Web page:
Eritrea is supplying arms to the Islamist militias in Somalia "in breach of
the U.N. arms embargo". The Eritrean government has denied the charges and
has instead blamed the U.S. for misleading the international community.
Eritrea's Ambassador to the U.N. said that the reports of arms being
supplied to those opposing the government in Mogadishu "is totally false and
misleading". Isaias Afwerki, the Eritrean President, has accused the Central
Intelligence Agency (CIA) of the U.S. of smuggling in weapons into Somalia.
"We don't interfere in Somalia and we don't want to see any terrorism
prevail there," he told an international news agency.
But the most prominent leader of the Islamists, Sheikh Hassan Dahir Aweys,
recently told the Reuters news agency that the Islamists had the support of
Eritrea. "Eritrea supports us and Ethiopia is our enemy. We once helped both
countries but Ethiopia did not reward us," he told the news agency.
Sheikh Aweys, whom Somalis call the "kingmaker", had recently returned to
Somalia after spending more than two years in exile in Eritrea. Aweys had
parted ways politically with Sheikh Sharif, the current President of
Somalia, after the latter started negotiating with the Ethiopian government,
soon after the fall of Mogadishu in 2007. During the brief rule of the ICU
in 2007, Sharif, a schoolteacher, was chosen by Aweys to be its
Aweys has refused to compromise with the moderate Islamists who are today
holding important positions in the government installed by the international
community in Mogadishu. President Sharif initially tried to placate the
radical Islamists by agreeing to implement the Sharia law. But Aweys had
started viewing his former protege as a sell-out to the West and Ethiopia.
Upon his return to the Somali capital, Aweys told his supporters that the
government led by Sheikh Sharif had been appointed "by the enemies of
He said that the international community cannot prevent Somalis from
choosing their own form of government. During the short period the ICU ruled
Mogadishu and much of Somalia, peace prevailed and the warlords were forced
to make a retreat.
Aweys described the A.U. peacekeepers in Mogadishu as "bacteria" that has to
be removed. Meanwhile, the rump Somali Parliament has passed a law that
rules that anybody fighting against the government of Sheikh Sharif is
guilty of fighting against Islam. Aweys, on the other hand, has vowed to
create an "Islamic Republic of Somalia". The U.S. government had accused
Sheikh Aweys of sheltering suspects responsible for the bombings of the
American embassies in Nairobi (Kenya) and Dar es Salaam (Tanzania).
The insurgent group Shabaab has been labelled as a "terrorist group" by the
U.S. State Department. There are worrying signs that Ethiopian troops are
preparing to re-invade Somalia when the situation deteriorates.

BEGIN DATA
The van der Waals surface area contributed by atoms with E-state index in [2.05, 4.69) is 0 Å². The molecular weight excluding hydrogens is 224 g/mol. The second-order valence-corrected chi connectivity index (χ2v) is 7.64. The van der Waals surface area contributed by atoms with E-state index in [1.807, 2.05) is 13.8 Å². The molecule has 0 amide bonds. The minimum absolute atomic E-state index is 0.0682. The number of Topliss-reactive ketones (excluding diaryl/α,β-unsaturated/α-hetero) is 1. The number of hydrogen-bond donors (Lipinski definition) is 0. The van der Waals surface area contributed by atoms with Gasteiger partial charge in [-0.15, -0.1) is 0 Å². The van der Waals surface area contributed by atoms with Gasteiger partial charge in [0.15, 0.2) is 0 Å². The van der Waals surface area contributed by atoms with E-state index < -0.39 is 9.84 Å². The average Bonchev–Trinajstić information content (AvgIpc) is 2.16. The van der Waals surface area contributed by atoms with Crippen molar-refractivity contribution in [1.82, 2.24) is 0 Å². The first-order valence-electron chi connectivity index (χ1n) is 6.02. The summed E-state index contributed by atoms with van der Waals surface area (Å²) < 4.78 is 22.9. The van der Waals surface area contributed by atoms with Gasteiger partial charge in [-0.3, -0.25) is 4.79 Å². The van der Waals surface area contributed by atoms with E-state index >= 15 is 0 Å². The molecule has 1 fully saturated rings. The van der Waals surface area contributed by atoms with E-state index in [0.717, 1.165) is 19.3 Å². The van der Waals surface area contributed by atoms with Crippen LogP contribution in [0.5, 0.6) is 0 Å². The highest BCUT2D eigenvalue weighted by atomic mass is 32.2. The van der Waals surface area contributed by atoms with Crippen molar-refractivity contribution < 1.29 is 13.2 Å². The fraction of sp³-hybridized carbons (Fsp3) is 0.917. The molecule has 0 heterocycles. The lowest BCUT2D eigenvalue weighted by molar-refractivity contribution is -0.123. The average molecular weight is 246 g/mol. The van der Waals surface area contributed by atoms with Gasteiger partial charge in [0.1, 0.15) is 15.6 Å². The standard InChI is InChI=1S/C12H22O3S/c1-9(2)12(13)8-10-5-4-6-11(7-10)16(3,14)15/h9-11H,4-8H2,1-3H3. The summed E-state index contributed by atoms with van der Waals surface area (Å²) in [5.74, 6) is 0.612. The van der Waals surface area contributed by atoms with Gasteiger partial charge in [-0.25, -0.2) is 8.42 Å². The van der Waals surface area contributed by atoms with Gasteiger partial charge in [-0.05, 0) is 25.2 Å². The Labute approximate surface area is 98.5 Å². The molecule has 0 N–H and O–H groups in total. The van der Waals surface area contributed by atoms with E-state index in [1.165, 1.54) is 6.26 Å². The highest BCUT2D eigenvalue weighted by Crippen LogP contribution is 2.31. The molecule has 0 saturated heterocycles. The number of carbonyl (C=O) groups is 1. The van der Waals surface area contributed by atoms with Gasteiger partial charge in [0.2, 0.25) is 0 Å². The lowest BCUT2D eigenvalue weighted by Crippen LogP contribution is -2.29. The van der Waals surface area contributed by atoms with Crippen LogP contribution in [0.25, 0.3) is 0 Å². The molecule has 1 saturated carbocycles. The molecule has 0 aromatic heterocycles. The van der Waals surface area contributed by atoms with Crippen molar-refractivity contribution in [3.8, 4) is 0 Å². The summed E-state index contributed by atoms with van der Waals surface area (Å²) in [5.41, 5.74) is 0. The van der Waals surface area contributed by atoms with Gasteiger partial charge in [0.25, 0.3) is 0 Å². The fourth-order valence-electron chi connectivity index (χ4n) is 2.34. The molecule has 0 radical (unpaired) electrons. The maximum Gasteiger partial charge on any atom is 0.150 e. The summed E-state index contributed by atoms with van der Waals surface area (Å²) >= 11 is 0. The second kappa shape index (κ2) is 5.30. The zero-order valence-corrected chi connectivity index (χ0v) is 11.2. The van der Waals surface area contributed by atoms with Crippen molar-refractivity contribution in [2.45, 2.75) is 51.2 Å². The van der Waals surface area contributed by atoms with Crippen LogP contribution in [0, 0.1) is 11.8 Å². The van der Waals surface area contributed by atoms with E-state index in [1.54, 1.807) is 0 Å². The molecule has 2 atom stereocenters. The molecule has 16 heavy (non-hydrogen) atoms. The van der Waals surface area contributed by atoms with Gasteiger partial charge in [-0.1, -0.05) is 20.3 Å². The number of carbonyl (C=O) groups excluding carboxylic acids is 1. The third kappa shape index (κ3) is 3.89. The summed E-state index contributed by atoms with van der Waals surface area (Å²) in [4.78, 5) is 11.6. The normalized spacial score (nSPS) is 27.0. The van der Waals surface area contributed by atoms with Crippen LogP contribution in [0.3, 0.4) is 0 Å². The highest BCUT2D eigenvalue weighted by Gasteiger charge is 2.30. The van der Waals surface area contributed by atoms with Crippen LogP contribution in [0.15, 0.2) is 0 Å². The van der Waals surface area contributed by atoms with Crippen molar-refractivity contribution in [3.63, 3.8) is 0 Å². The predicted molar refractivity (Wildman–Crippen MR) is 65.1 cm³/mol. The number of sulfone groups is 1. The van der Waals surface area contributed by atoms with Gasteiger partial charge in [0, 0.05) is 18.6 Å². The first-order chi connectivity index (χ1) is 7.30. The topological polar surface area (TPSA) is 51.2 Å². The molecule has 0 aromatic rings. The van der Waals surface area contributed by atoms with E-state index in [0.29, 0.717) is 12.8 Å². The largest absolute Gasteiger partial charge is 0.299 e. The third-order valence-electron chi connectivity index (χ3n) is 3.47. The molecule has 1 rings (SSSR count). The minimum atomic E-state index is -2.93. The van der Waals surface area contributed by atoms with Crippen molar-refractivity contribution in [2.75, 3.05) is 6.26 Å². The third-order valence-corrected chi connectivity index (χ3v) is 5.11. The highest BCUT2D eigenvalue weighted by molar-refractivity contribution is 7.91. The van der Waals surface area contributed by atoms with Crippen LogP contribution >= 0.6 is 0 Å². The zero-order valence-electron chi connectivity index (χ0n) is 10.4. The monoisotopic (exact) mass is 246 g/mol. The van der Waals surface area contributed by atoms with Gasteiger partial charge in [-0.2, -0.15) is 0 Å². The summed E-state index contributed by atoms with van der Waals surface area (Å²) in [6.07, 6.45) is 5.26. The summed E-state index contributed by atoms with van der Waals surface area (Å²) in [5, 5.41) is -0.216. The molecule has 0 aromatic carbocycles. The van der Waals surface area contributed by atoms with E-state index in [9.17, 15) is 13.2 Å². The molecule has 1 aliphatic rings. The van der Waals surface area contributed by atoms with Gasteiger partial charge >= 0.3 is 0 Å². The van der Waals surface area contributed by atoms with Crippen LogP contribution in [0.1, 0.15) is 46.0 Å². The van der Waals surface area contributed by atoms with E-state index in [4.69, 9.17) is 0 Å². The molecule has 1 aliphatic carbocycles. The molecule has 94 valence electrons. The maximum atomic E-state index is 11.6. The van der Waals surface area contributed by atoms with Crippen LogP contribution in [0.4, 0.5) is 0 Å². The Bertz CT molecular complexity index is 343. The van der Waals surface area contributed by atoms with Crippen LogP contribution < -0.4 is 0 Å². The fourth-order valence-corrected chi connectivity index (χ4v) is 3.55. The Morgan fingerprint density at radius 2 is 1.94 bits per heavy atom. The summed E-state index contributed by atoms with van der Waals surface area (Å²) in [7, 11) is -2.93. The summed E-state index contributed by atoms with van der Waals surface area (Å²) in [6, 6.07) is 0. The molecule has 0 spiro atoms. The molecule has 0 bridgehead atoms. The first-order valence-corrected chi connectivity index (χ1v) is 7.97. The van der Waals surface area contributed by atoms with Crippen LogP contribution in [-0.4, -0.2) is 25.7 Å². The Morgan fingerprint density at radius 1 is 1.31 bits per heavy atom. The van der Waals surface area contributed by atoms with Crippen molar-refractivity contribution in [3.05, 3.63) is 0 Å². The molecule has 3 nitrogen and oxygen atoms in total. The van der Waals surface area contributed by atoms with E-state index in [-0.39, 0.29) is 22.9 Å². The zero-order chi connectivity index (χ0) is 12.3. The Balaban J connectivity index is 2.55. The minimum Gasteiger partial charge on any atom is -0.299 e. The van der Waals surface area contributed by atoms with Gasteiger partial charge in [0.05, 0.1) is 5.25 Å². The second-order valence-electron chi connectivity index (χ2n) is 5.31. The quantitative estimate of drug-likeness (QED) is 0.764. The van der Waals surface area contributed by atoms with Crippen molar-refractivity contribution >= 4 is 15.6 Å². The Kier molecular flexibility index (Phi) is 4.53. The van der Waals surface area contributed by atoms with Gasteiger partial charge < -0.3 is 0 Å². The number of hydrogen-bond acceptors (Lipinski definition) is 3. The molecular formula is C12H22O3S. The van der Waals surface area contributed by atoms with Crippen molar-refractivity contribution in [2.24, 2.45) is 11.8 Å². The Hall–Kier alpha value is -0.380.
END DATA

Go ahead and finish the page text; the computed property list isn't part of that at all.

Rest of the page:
The regional press has reported the presence of Ethiopian troops in the
border towns of Somalia. But the Ethiopian government has denied this. The
fact remains that Addis Ababa continues to view Al Shabaab as a serious
threat to its long-term security interests.
Ethiopian Prime Minister Meles Zenawi had claimed that the Ethiopian
invasion had successfully curbed the power of radical Islamists. Zenawi said
earlier in the year that the objective of the Ethiopian military offensive
was to prove to the Islamists "that they cannot ride the Shabaab horse to
He claimed at the time that the Ethiopian military had been "successful
against the Shabaab". But the facts on the ground tell a different story.
The Shabaab continues to be the main fighting force in Somalia. By the
second half of May, the insurgent groups had moved half a kilometre away
from the presidential palace.
The top U.N. official in Mogadishu, Ahmadou Ould-Abdullah, said in mid-May
that an estimated 280-300 foreign fighters were helping the insurgents. He
said that Chechens and Afghans were among those training local fighters in
explosives and tactics.
Roadside bombings and suicide attacks have been occurring with increasing
frequency in Mogadishu. Ethiopia may again be prompted by the U.S. to
despatch its troops to Somalia to deal with the Shabaab.
The A.U. has promised to bolster its peacekeeping force in Somalia with more
firepower and personnel. The international community has pledged around $200
million to the Somali government to fight the insurgents and also the
scourge of piracy that has emanated from the battle-scarred land, which has
known no peace in the past two decades. Piracy is only a symptom of the
malaise that has gripped Somalia, a collapsed state.
The Central government only controls a few blocks in Mogadishu. The Somali
coast, in the absence of a central authority, has been ravaged by outsiders.
Toxic waste has been dumped along the long coastline. Foreign trawlers have
depleted the territorial waters of fish. Piracy was one of the few options
left for many poverty-stricken Somalis.